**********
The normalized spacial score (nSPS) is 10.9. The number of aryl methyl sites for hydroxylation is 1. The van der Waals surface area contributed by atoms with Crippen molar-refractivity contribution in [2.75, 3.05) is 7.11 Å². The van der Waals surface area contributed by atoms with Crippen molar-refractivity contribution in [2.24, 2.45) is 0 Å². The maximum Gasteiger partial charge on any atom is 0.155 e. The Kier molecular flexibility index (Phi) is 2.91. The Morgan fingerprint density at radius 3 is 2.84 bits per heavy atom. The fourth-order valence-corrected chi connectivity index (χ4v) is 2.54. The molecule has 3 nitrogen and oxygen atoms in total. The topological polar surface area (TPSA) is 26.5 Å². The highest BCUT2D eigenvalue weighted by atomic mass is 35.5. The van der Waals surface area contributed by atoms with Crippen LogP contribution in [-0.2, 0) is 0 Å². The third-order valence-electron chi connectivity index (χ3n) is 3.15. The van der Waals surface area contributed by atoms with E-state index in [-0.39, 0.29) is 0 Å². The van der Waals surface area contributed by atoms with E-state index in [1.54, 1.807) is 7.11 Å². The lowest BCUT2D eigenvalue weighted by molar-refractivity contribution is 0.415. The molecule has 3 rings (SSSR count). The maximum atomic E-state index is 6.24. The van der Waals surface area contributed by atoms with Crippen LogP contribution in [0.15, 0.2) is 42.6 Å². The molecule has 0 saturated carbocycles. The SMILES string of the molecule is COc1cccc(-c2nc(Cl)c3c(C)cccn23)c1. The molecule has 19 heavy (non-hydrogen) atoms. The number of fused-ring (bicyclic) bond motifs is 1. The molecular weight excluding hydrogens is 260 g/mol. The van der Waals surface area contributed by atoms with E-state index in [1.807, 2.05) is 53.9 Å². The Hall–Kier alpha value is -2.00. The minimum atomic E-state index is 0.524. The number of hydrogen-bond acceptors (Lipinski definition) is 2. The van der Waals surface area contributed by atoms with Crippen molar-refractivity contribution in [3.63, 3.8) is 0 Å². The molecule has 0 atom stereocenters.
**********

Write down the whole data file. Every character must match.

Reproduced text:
The normalized spacial score (nSPS) is 10.9. The number of aryl methyl sites for hydroxylation is 1. The van der Waals surface area contributed by atoms with Crippen molar-refractivity contribution in [2.75, 3.05) is 7.11 Å². The van der Waals surface area contributed by atoms with Crippen molar-refractivity contribution in [2.24, 2.45) is 0 Å². The maximum Gasteiger partial charge on any atom is 0.155 e. The Kier molecular flexibility index (Phi) is 2.91. The Morgan fingerprint density at radius 3 is 2.84 bits per heavy atom. The fourth-order valence-corrected chi connectivity index (χ4v) is 2.54. The molecule has 3 nitrogen and oxygen atoms in total. The topological polar surface area (TPSA) is 26.5 Å². The highest BCUT2D eigenvalue weighted by atomic mass is 35.5. The van der Waals surface area contributed by atoms with Crippen LogP contribution in [-0.2, 0) is 0 Å². The third-order valence-electron chi connectivity index (χ3n) is 3.15. The van der Waals surface area contributed by atoms with E-state index in [-0.39, 0.29) is 0 Å². The van der Waals surface area contributed by atoms with E-state index in [1.54, 1.807) is 7.11 Å². The lowest BCUT2D eigenvalue weighted by molar-refractivity contribution is 0.415. The molecule has 3 rings (SSSR count). The maximum atomic E-state index is 6.24. The van der Waals surface area contributed by atoms with Crippen LogP contribution in [0.15, 0.2) is 42.6 Å². The molecule has 0 saturated carbocycles. The SMILES string of the molecule is COc1cccc(-c2nc(Cl)c3c(C)cccn23)c1. The molecule has 19 heavy (non-hydrogen) atoms. The number of fused-ring (bicyclic) bond motifs is 1. The molecular weight excluding hydrogens is 260 g/mol. The van der Waals surface area contributed by atoms with E-state index in [1.807, 2.05) is 53.9 Å². The Hall–Kier alpha value is -2.00. The minimum atomic E-state index is 0.524. The number of hydrogen-bond acceptors (Lipinski definition) is 2. The van der Waals surface area contributed by atoms with Crippen molar-refractivity contribution in [3.63, 3.8) is 0 Å². The molecule has 0 atom stereocenters.